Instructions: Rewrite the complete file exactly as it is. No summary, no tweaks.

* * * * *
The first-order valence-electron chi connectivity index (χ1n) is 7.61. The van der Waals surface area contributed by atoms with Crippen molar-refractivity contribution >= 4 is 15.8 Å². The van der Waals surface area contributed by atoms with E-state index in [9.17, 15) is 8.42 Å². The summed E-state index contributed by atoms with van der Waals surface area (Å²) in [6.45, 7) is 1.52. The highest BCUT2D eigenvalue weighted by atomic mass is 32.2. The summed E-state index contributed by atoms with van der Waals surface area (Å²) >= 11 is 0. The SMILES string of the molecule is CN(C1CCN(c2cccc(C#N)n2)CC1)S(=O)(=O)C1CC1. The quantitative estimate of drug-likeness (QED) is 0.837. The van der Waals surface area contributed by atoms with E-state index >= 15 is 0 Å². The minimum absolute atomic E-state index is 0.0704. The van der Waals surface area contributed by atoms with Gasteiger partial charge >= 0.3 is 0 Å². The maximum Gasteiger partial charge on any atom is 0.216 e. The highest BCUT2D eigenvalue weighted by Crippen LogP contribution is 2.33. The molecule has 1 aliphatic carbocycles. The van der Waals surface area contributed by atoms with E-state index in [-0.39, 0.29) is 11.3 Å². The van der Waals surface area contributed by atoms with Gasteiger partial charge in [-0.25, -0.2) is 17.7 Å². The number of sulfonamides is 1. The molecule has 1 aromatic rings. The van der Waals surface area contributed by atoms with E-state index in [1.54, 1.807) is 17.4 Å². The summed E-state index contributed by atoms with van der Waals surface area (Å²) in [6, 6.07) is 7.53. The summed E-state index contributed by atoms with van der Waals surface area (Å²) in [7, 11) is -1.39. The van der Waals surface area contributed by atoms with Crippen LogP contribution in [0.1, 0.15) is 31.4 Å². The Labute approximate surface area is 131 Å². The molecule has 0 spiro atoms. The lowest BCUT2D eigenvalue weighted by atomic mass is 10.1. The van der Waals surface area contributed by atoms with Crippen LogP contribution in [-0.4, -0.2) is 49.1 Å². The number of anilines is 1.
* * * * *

The first-order valence-electron chi connectivity index (χ1n) is 7.61. The van der Waals surface area contributed by atoms with Crippen molar-refractivity contribution >= 4 is 15.8 Å². The van der Waals surface area contributed by atoms with E-state index in [9.17, 15) is 8.42 Å². The summed E-state index contributed by atoms with van der Waals surface area (Å²) in [6.45, 7) is 1.52. The highest BCUT2D eigenvalue weighted by atomic mass is 32.2. The summed E-state index contributed by atoms with van der Waals surface area (Å²) >= 11 is 0. The SMILES string of the molecule is CN(C1CCN(c2cccc(C#N)n2)CC1)S(=O)(=O)C1CC1. The quantitative estimate of drug-likeness (QED) is 0.837. The van der Waals surface area contributed by atoms with E-state index >= 15 is 0 Å². The minimum absolute atomic E-state index is 0.0704. The van der Waals surface area contributed by atoms with Gasteiger partial charge >= 0.3 is 0 Å². The maximum Gasteiger partial charge on any atom is 0.216 e. The highest BCUT2D eigenvalue weighted by Crippen LogP contribution is 2.33. The molecule has 1 aliphatic carbocycles. The van der Waals surface area contributed by atoms with E-state index in [-0.39, 0.29) is 11.3 Å². The van der Waals surface area contributed by atoms with Gasteiger partial charge in [-0.25, -0.2) is 17.7 Å². The number of sulfonamides is 1. The molecule has 1 aromatic rings. The van der Waals surface area contributed by atoms with E-state index in [1.54, 1.807) is 17.4 Å². The summed E-state index contributed by atoms with van der Waals surface area (Å²) in [6, 6.07) is 7.53. The summed E-state index contributed by atoms with van der Waals surface area (Å²) in [7, 11) is -1.39. The van der Waals surface area contributed by atoms with Crippen LogP contribution in [0.1, 0.15) is 31.4 Å². The Labute approximate surface area is 131 Å². The molecule has 0 spiro atoms. The lowest BCUT2D eigenvalue weighted by atomic mass is 10.1. The van der Waals surface area contributed by atoms with Crippen LogP contribution in [-0.4, -0.2) is 49.1 Å². The number of anilines is 1.